Center of control
The more I think about the brain though (who is "I" by the way? Isn't it my brain again?), the more I realize how much it is in control. Of who I am, what I sense, what I think, what I believe and eventually what I do. Why do we trust the brain so much? Why do we trust the signals it senses? Are the sensory organs we own the epitomy of perfection, so much so that all other devices we create for measurement and sensing should be judged against our sensory organs?
If one reads the ancient Hindu scriptures, one can read about Maya, also known as Mayajaal. It can be described as this veil that covers our eyes, and blinding us from the truth, the reality. Not that what we see is not true. Yes, that is a truck hurtling down toward you on the streets! What we see though is only one perspective of the truth, part of the whole, perhaps better described as a projection of the real thing on a smaller dimension, but yet something we are happy to accept as true. No matter how marvelous our senses, especially our eyes are, one can definitely question whether it can see everything as it is.
This whole thing sounds so "Matrixy", doesn't it? But, the very fact that it is very hard to accept we don't see the truth and that "Seeing, may not always be, believing", is why this is not very commonly heard either. Those who know that we cannot see the truth with open eyes, only advice that one must attain this realisation on their own. One cannot be told or shown what the truth is, but one can be guided how to seek it. Reminds me of a line from Brave New World by Iron Maiden -
All is lost, sold your souls to this brave new world.
What does education have to do with it?
We turn up in schools with an open mind, as absorbent as a sponge, only to be taught some of the most outdated material one can dole out. This is especially true of all sciences including Mathematics. Perhaps we could leave out biology to some extent. All that we learnt were labeled as theoretically perfect sciences, where every statement worth its weight had a proof, devised in a precise, orderly fashion. Little did we realise that these perfect sciences were all standing on the foundations of certain axioms and statements of truth, that never needed to be proved. Indeed, if you think about it, such a science which is based on devising proofs and conclusions and cause-and-effect theories, can never exist without such axioms to start with.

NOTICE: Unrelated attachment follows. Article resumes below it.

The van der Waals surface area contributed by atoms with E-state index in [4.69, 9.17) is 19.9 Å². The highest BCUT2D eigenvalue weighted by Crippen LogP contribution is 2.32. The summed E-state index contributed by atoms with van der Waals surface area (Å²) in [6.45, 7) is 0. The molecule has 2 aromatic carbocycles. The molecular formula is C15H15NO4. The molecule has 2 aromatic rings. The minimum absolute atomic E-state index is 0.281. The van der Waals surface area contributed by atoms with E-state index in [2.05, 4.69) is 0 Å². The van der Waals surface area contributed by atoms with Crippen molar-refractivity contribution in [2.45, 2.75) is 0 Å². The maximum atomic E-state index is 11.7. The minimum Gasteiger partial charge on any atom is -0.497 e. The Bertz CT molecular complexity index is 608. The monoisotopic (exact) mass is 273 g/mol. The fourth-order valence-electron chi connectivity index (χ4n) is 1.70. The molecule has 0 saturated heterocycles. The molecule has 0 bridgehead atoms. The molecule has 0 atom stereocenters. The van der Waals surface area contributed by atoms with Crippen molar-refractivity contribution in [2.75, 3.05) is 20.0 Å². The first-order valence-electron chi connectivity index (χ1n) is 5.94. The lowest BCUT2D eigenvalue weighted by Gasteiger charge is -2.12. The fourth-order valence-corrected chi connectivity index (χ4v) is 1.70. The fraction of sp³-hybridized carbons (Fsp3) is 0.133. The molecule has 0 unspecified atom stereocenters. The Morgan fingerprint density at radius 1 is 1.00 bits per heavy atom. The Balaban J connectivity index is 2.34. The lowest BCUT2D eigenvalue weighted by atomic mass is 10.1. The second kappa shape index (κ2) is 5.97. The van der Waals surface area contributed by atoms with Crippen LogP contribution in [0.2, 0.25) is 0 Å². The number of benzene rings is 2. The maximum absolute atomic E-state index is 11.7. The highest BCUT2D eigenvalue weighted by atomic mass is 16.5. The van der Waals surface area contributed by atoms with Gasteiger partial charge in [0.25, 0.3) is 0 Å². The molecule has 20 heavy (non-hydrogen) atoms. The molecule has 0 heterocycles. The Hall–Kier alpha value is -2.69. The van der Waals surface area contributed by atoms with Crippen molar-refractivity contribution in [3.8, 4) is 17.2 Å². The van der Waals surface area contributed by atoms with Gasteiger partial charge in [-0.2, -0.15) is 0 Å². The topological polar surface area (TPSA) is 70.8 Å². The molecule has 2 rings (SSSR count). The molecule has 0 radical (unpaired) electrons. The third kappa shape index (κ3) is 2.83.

I am not saying all we learnt was bullshit. But, could it not be possible that these axioms were only sufficiently biased to not be generally applicable? They may only apply to a limited array of problem-spaces, but all of these fill up our daily lives and overwhelm us so much, we don't realise there might be more to it that is missing . Take for instance, the Newton's laws of motion. We apply them everywhere today. It is impressive standing on its own. However, it only took a few nuclear scientists to start digging into sub-atomic particles and their microscopic properties, and someone called Einstein in 1917 to take the macroscopic view at the universal scale to realise that Newton's laws no longer dictate how things work. They weren't found wrong, but inadequate.
From behind the spectacles
Our eyes give us this amazing perspective to life and our surroundings and dictate our interactions with it. They are excellent when it comes to helping us survive on earth. But we all know its limitations. We can only see radiation in the optical wavelength range, which is just so miniscule compared to the whole observed spectrum in the universe. We already cannot see everything. Add to this the fact, we cannot view objects below a certain size and beyond a certain distance, and we come to know, there is so much more we would want to see, if only we could!
Let me present another interesting example of our limitations. We know this from school as Geometry. But, today, in scientific circles, it is classified as Euclidean Geometry. Why? Ever wonder why we could always solve those theorems and proofs on a sheet of paper? Because it only applies to flat surfaces and planes! If you try to take your theorems to a curved surface, like say the surface of a sphere, they fail to apply! A straight line on a flat surface is obvious - shortest line between 2 points. We can use the same shortest line argument on a curved surface, but of course, this line is no longer straight. The sum of the internal angles of a triangle is 180 degrees. But on a sphere? It's greater than 180 degrees! The figures below show "straight lines" on our spherical globe (latitudes), and a triangle on a sphere with sum of angles equal to 270 degrees..
What can we see?
We only "see" what we are taught to see. Over years, we have developed a notion of what is "real", and we understand images based on this perspective. The eyes and the brain combine to form an instrument, which together "see" what they are trained to, within the limitations of the eye as a lens with a fixed focal length range, and a filter that can decipher only a few of the radiations out there. This doesn't imply I shouldn't trust the things I see, but only that I should believe there are more ways to interpet what I see that can mean a lot more if only I tried. There are more revealing illustrations to feed one's mind and make them suspect their firmest beliefs, which I will leave for future posts for now. But, believe me, there is more out there than meets the eye!